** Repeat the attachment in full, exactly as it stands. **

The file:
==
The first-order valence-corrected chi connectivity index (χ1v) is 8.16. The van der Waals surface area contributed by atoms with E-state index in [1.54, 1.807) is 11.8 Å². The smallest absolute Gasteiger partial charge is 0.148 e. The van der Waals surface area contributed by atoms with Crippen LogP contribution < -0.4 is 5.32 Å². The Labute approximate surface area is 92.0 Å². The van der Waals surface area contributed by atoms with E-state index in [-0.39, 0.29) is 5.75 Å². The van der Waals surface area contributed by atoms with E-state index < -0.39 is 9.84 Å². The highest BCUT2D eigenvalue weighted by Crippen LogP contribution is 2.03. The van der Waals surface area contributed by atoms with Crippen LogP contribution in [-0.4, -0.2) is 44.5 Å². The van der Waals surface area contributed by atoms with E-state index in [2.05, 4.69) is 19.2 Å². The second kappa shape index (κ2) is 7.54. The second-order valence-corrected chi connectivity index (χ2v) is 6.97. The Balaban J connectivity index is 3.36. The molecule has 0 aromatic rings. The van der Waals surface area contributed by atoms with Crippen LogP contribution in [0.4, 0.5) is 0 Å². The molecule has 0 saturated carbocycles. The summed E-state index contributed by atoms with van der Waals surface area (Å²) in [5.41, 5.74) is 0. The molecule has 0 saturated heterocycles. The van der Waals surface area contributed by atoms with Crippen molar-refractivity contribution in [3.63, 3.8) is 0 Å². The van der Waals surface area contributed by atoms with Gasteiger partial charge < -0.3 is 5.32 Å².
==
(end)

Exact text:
The first-order valence-corrected chi connectivity index (χ1v) is 8.16. The van der Waals surface area contributed by atoms with E-state index in [1.54, 1.807) is 11.8 Å². The smallest absolute Gasteiger partial charge is 0.148 e. The van der Waals surface area contributed by atoms with Crippen LogP contribution < -0.4 is 5.32 Å². The Labute approximate surface area is 92.0 Å². The van der Waals surface area contributed by atoms with E-state index in [-0.39, 0.29) is 5.75 Å². The van der Waals surface area contributed by atoms with E-state index < -0.39 is 9.84 Å². The highest BCUT2D eigenvalue weighted by Crippen LogP contribution is 2.03. The van der Waals surface area contributed by atoms with Crippen LogP contribution in [-0.4, -0.2) is 44.5 Å². The van der Waals surface area contributed by atoms with E-state index in [2.05, 4.69) is 19.2 Å². The second kappa shape index (κ2) is 7.54. The second-order valence-corrected chi connectivity index (χ2v) is 6.97. The Balaban J connectivity index is 3.36. The molecule has 0 aromatic rings. The van der Waals surface area contributed by atoms with Crippen LogP contribution in [0.4, 0.5) is 0 Å². The molecule has 0 saturated carbocycles. The summed E-state index contributed by atoms with van der Waals surface area (Å²) in [5.41, 5.74) is 0. The molecule has 0 saturated heterocycles. The van der Waals surface area contributed by atoms with Crippen molar-refractivity contribution in [3.63, 3.8) is 0 Å². The van der Waals surface area contributed by atoms with Gasteiger partial charge < -0.3 is 5.32 Å².